Posted by: Kathy Temean | November 30, 2020

How to Write Funny by Mira Reisberg

Are you already funny or have always wanted to write funny, over here at the Children’s Book Academy, we truly believe the expression that laughter is the best medicine and know from research that the #1 thing guaranteed to get and keep kids reading is humor!!! And that’s why we created our awesome Picture Book Palooza Panel: How to Write Funny for Kids is focused on being funny, using jokes or wordplay, and infusing humor Into serious plots. It’s jam-packed with tips and tricks for weaving in just the right amount of laughter into your children’s books.

Humor in picture books can run the gamut from over-the-top wackiness, wordplay, malapropisms, outrageousness, irony, misunderstandings, potty humor, and much more. Humor can be part of the characters, the setting, the plot, or anything else in your story. Sometimes, especially for younger readers, the illustrations convey much of the humor, but other times and in older readers the words need to be the funny bits.

Who doesn’t like to hear a kid laugh? A daily dose of laughter from reading funny books is good for the soul and we can use this interest in silly books to help kids fall in love with books and reading. Something like the potty humor in Captain Underpants by Dav Pilkey or the snark of Wimpy Kid by Jeff Kinney has the potential to hook kids into waiting to read the whole series. If kids are laughing, enjoying the book and all the silly happenings and characters, chances are they’re going to want to finish the book and read another in the series.

Humor can also help children deal with tough situations. It helps break the tension and creates dialogue to tackle the problem. Laughter is also a bonding activity and can emerge from funny books where characters grapple with the same tough topics the reader is facing. Those life events and curveballs might include divorce, death, or peer issues.

Shannon Stocker is an award-winning author and proud word nerd who loves all letters equally. She lives with her husband, Greg, and her children, Cassidy and Tye, in Louisville, KY, where she molds the alphabet into picture books and songs all day. Shannon currently serves as SCBWI social co-director for Louisville, a judge for Rate Your Story, and created the blog series, Pivotal Moments: inHERview, highlighting transitional life stories of female picture book authors. She can also be found tweeting positive quotes, mantras, and adorable animal pics @iwriteforkidz.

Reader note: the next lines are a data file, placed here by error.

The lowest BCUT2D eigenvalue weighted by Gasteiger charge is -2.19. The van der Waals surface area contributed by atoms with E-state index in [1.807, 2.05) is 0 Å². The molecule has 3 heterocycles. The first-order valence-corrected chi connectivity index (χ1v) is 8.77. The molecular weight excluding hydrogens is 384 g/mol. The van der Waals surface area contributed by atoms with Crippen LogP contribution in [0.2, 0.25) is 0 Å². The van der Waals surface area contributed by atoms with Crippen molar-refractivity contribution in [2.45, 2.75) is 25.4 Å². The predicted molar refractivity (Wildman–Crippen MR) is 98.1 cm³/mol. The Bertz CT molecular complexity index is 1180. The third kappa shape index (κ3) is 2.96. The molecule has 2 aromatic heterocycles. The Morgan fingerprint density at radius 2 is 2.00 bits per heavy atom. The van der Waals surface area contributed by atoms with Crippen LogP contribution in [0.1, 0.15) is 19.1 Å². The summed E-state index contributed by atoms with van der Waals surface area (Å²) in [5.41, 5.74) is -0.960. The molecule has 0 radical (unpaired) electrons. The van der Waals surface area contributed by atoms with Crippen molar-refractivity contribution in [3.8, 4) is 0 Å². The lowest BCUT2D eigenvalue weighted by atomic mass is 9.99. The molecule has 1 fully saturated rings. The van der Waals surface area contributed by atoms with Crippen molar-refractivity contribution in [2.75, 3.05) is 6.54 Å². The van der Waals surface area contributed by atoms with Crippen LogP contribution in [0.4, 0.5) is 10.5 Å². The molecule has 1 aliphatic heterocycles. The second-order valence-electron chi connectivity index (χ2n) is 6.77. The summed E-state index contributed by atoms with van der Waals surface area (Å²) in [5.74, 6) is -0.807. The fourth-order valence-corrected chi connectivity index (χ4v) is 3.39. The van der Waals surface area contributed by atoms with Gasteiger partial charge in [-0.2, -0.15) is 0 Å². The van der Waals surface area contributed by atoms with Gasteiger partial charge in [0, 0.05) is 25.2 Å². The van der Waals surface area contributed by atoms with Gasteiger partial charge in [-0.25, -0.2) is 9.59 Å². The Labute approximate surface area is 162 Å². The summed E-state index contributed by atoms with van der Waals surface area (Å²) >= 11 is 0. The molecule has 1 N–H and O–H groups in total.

In Shannon’s punny book Can U Save the Day?, the letters of the alphabet are at odds with one another.  B and the rest of the consonants on this alphabet farm bully the vowels about their meager numbers, and soon the vowels leave the alphabet. As they do, the consonants begin to realize just how important vowels really are. How will the birds tweet without E? Or the cow moo without O? But when real disaster starts closing in and words of warning stall, can U save the day and set the warring alphabet right again? Shannon will be teaching attendees about: Words, Sounds, and Combinations That Make Kids Laugh

Jen Buchet spent 15 years in the advertising field but doesn’t really enjoy marketing herself. Here are 5 Fun Facts about her, in no particular order: ​1) she loves talking to people & connecting, just not over the phone; 2) Jigs, reels & hornpipes–all the way!; 3) An ancient castle was once her playground; 4) Painting is right up there with ironing for her, unless it’s painting with kiddos; 5) she loves trying out new flavors & cuisines, but she’s not a fan of jellyfish or bleu cheese. And of course, she LOVES writing!

In Jen’s new book, Little Medusa’s Hair Do-lemma, the main character comes from a long line of snake-loving, serpentine-wearing Gorgons. When she receives her very first snake, Little Medusa discovers that having a snake slither and slide through her hair isn’t so great after all. And to make matters more difficult, she begins questioning if she really wants to scare her friends into stone with her new forever friend. Using her imagination and heart, Little Medusa tries her best to please her family, her best-pet snake, and herself. Jen will be inspiring you with her talk on Mythology through humor

As soon as Maggie Lauren Brown could talk, she began telling stories. She “wrote” her first story at age 2, dictating it to her mom, complete with a (pretty exciting!) plot line. These days, she aims to spark little imaginations with a sense of wonder and delight through picture books and middle grade novels. After studying Creative Writing and Political Science at The University of Minnesota, she logically chose beluga whales as coworkers and became a professional synchronized swimmer. She performed for 10 years in cirque shows—Le Reve at the Wynn Hotel in Las Vegas and Azul at SeaWorld in San Antonio—and worked as a mermaid-for-hire. From there, she began teaching high school English and elementary Language Arts, and she credits her students for teaching her exactly what makes kids fall in love with books. Her current starring role of “Mama” is perhaps the most important of all. You can find her telling stories to her son, husband, and hairless cat in The Woodlands, Texas.